The role of the media too needs to be scrutinised. The interview in which Sachin Tendulkar spoke of being an Indian first and of Mumbai belonging to India was taken on the occasion of his completing 20 years in first-class cricket. Where was the need to ask him whether, on the background of the recent Marathi – non Marathi conflict in Maharastra, what did he think as a Maharastrian and about the status of Mumbai? The question was completely unwarranted. The way this question was put leads one to believe that it was mischievous. The interviewer reminded Sachin that he was a Maharastrian and then went on to ask him what he feels about the issue. It is this that causes a doubt about the intentions of the interviewer. Sachin’s answer was the same as any right thinking Indian would have said. The channel kept on telecasting this answer repeatedly in the promos of the interview. Was it meant to provoke one of the three Thackerays- Balashaheb or Uddhav or Raj? There is ample scope to believe that it was actually meant to provoke the Sena leaders. Assuming for a moment, had Sachin said that he was a Maharastrian first and Mumbai belong to Maharashtra. Then there was another set of leaders who could be provoked into bashing the great cricketer. Should we say that the question was very cleverly or rather cunningly placed to rake up a controversy?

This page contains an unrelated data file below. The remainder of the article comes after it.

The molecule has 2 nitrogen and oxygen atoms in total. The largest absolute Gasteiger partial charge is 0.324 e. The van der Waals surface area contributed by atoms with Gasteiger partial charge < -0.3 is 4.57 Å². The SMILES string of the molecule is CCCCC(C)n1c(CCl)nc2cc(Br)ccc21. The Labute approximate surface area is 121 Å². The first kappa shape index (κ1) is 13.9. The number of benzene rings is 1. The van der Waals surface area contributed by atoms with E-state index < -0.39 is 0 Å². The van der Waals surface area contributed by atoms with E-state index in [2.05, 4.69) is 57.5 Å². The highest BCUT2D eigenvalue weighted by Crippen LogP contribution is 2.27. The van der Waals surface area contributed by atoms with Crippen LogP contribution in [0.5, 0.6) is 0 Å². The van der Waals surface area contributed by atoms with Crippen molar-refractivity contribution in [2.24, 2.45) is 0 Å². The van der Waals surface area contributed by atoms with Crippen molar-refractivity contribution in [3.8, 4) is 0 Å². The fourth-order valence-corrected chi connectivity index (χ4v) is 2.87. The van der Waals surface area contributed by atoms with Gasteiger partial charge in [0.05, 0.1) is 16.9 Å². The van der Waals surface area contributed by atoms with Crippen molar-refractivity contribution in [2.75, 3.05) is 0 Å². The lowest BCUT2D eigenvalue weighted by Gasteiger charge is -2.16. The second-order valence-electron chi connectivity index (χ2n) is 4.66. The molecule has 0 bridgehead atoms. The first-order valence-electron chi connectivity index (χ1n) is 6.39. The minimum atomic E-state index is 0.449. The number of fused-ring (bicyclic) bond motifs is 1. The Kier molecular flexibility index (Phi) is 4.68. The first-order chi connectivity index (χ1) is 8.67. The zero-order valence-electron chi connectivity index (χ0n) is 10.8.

As far as media is concerned news does not sell unless there is some spice in it. If there is no spice then it has to be added. If there is no story then a story has to be created, spice added to it and presented to the viewers and readers. The question put to Sachin Tendulkar was, it seems, with an intention to create a spicy story. If so, then it served the purpose. Such an exercise increases the TRP or circulation followed by an increase in the advertisement revenue. But it is this rat race for TRP that causes harm to the nation and to the society. The same people who put TRP rating above everything else do not forget to tell us that national interest should be kept above everything else.
Vote bank politics and the TRP race is causing great harm to the nation and the society. The solution lies in society realising the importance of the inherent civilisational unity and the cultural ethos of our great land. The symbols and icons of our national identity will have to be remembered time and again. The values passed on from generation to generation need to be practiced. Also important is that we learn to see through the games played by power hungry politicians and TRP and circulation hungry media.